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Brady Ellison Proves He’s Still A Threat

By Doug Williams | Sept. 11, 2014, 11:17 a.m. (ET)

Brady Ellison competes in the World Cup Final on Sept. 7, 2014 in Lausanne, Switzerland.

It’s not that Brady Ellison had disappeared.

Far from it. For the past couple of years America’s No. 1 recurve archer has consistently ranked among the top five to eight in the world and has come painfully close to winning some big events.

Ellison earned team silver at the London 2012 Olympic Games, yet ever since coming up short of great expectations in the individual competition, Ellison — still just 25—wasn’t the dominant archer he’d been previously when he ranked No. 1 in the world for nearly two years, starting in 2011.

Ellison won the World Cup Final in 2010 and 2011, but finished second in 2012 and third in 2013. And in the world cup individual stage competitions held across the globe this year, Ellison missed the podium entirely.

So when Ellison won the individual recurve World Cup Final in Lausanne, Switzerland, Sunday (Sept. 7) it was especially sweet.

After winning a one-arrow shoot-off with Brazil’s Marcus D’Almeida in the final, Ellison pumped his fist and let out a howl. He then told a reporter that the victory was a reminder to the rest of the archery world “that I’m still around and still a threat.”

A few days later, back at the U.S. Olympic Training Center in Chula Vista, California, Ellison was still pumped about the significance of the win.

“I was still finishing top eight, but I wasn’t winning everything and being so dominant and so I was just ...I don’t know, I just had to remind everyone that I’m still here, don’t forget about me and that I am still someone that you don’t want on your side of the bracket,” he said.

Ellison’s consistency has been remarkable. He’s now been to an unprecedented five straight World Cup Finals and has medaled in each. But over the past couple of years there have been times when he’s been in position to win, yet hasn’t. Winning this third World Cup Final title — becoming the first archer to do that, recurve or compound — gets Ellison back to the top and gives him some momentum going into 2015, a big pre-Olympic year.

“I just wasn’t, always (winning),” said Ellison of the past couple of years. “I shot good and someone shot better, or I gave a match away at the right time. Just always finishing in the top eight but not being on the podium. So not necessarily bad, but not on the podium.”

In Switzerland, however, Ellison came up with the big shots when he needed them.

In his opening match against defending World Cup Final and Olympic champion Oh Jin Hyek of South Korea, Ellison won a shoot-off, hitting a 10 on his one do-or-die shot to advance. Ellison, now ranked sixth in the world, then defeated this year’s World Indoor Championships winner, Rick Van Der Ven of the Netherlands, to get to the final against D’Almeida.

In that match, the score was even to set up another shoot-off. Both archers shot 9s, but Ellison’s arrow was closer to the center to give him the win.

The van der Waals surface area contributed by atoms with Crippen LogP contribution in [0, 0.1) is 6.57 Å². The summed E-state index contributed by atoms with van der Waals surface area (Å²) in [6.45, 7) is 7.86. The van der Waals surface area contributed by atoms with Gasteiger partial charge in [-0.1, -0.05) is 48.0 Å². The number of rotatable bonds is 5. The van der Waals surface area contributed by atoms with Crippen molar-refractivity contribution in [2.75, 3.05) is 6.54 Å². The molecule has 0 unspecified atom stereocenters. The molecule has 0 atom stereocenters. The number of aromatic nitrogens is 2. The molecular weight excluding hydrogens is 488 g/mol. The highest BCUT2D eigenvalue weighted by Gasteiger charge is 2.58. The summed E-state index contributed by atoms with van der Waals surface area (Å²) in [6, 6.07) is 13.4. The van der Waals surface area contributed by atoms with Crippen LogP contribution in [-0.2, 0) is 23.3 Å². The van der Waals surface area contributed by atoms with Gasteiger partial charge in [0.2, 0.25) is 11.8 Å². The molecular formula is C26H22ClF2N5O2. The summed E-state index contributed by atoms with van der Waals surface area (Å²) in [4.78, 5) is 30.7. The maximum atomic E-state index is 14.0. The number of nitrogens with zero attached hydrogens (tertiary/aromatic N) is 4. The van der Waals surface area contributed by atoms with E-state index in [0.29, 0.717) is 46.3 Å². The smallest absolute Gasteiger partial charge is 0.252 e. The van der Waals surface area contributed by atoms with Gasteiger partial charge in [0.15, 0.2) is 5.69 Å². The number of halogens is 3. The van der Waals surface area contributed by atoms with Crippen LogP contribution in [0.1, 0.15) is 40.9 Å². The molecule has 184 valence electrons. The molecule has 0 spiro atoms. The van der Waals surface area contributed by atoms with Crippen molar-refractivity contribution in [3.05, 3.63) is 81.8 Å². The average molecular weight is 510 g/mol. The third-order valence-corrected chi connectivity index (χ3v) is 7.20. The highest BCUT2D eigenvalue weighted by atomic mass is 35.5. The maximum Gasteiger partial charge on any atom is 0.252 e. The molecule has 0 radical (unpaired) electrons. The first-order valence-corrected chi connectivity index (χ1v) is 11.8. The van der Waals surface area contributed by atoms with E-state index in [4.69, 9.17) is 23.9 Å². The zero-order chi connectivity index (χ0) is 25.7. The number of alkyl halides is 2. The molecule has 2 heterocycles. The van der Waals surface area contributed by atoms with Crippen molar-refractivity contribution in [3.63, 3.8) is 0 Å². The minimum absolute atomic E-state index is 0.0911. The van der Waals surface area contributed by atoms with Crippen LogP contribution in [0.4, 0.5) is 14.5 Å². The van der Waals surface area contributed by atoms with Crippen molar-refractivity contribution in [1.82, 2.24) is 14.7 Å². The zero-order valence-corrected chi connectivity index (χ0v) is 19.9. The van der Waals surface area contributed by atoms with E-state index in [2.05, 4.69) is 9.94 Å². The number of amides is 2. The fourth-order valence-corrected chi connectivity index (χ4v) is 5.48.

“I was just shooting good, on top of my game and I had decided that no one was going to beat me. That was just how it was going to be,” said Ellison, laughing.

The World Cup Final victory caps what Ellison calls an overall good year. Though he fell short of the podium in the world cup stage events, he was third at the Indoor World Championships in France, was first at the Pan American Olympic Festival in Mexico and won gold at the World Field Championships at Zagreb, Croatia, in late August, just before completing a six-week schedule in Europe with the World Cup Final.

Ellison says that victory in Croatia was a nice lead-in to the Word Cup Final.

“I won the World Field Championships … and I was like, ‘All right, I’m a world champion now. Why don’t we go out there and continue this at the World Cup Final and show that I just didn’t get off for one weekend at the world championship,’” he said. “I am back to where I was.”

Ellison still has a couple of events to go this year, but the biggest competitions of 2014 are now out of the way. He says the World Cup Final is a great springboard into 2015, a big year that will include the Pan American Games and the world championships that will determine qualifiers for the Rio de Janeiro Olympic Games in 2016.

Ellison, who was 17th at the London Games in 2012 and 27th at his first Games in Beijing in 2008, says it now feels like the Rio Games are “right around the corner.”

But winning a World Cup Final or advancing up the world rankings or anything else on Ellison’s long, successful resume doesn’t guarantee a thing for Rio.

Each year, the field of archers gets stronger and deeper and everyone’s scores continue to climb. Staying at the same level doesn’t cut it. Everyone, Ellison included, must continue to improve or get passed.

Ellison says “the world is just getting better.”

“Everyone’s scores are going up, and my scores are too,” he said. “It’s just getting tighter and tougher.”

Doug Williams covered three Olympic Games for two Southern California newspapers and was the Olympic editor for the San Diego Union-Tribune. He has written for TeamUSA.org since 2011 as a freelance contributor on behalf of Red Line Editorial, Inc.

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